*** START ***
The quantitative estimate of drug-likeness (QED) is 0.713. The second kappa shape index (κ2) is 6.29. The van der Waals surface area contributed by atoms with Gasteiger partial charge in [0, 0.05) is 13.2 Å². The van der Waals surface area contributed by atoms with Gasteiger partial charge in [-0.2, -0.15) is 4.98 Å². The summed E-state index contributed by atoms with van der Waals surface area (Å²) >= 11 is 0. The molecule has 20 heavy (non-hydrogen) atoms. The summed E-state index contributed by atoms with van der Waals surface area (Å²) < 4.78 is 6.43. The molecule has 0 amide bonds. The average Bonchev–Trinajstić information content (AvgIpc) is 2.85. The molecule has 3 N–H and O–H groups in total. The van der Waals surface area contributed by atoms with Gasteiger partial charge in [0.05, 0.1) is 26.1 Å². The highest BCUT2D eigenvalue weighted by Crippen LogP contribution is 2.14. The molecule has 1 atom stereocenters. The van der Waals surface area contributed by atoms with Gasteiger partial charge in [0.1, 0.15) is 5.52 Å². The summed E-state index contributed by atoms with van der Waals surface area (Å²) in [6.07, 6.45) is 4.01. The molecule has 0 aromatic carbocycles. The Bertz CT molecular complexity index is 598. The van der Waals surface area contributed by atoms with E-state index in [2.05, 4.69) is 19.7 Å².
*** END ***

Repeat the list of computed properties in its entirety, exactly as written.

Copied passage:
The quantitative estimate of drug-likeness (QED) is 0.713. The second kappa shape index (κ2) is 6.29. The van der Waals surface area contributed by atoms with Gasteiger partial charge in [0, 0.05) is 13.2 Å². The van der Waals surface area contributed by atoms with Gasteiger partial charge in [-0.2, -0.15) is 4.98 Å². The summed E-state index contributed by atoms with van der Waals surface area (Å²) >= 11 is 0. The molecule has 20 heavy (non-hydrogen) atoms. The summed E-state index contributed by atoms with van der Waals surface area (Å²) < 4.78 is 6.43. The molecule has 0 amide bonds. The average Bonchev–Trinajstić information content (AvgIpc) is 2.85. The molecule has 3 N–H and O–H groups in total. The van der Waals surface area contributed by atoms with Gasteiger partial charge in [0.05, 0.1) is 26.1 Å². The highest BCUT2D eigenvalue weighted by Crippen LogP contribution is 2.14. The molecule has 1 atom stereocenters. The van der Waals surface area contributed by atoms with Gasteiger partial charge in [0.1, 0.15) is 5.52 Å². The summed E-state index contributed by atoms with van der Waals surface area (Å²) in [6.07, 6.45) is 4.01. The molecule has 0 aromatic carbocycles. The Bertz CT molecular complexity index is 598. The van der Waals surface area contributed by atoms with E-state index in [2.05, 4.69) is 19.7 Å².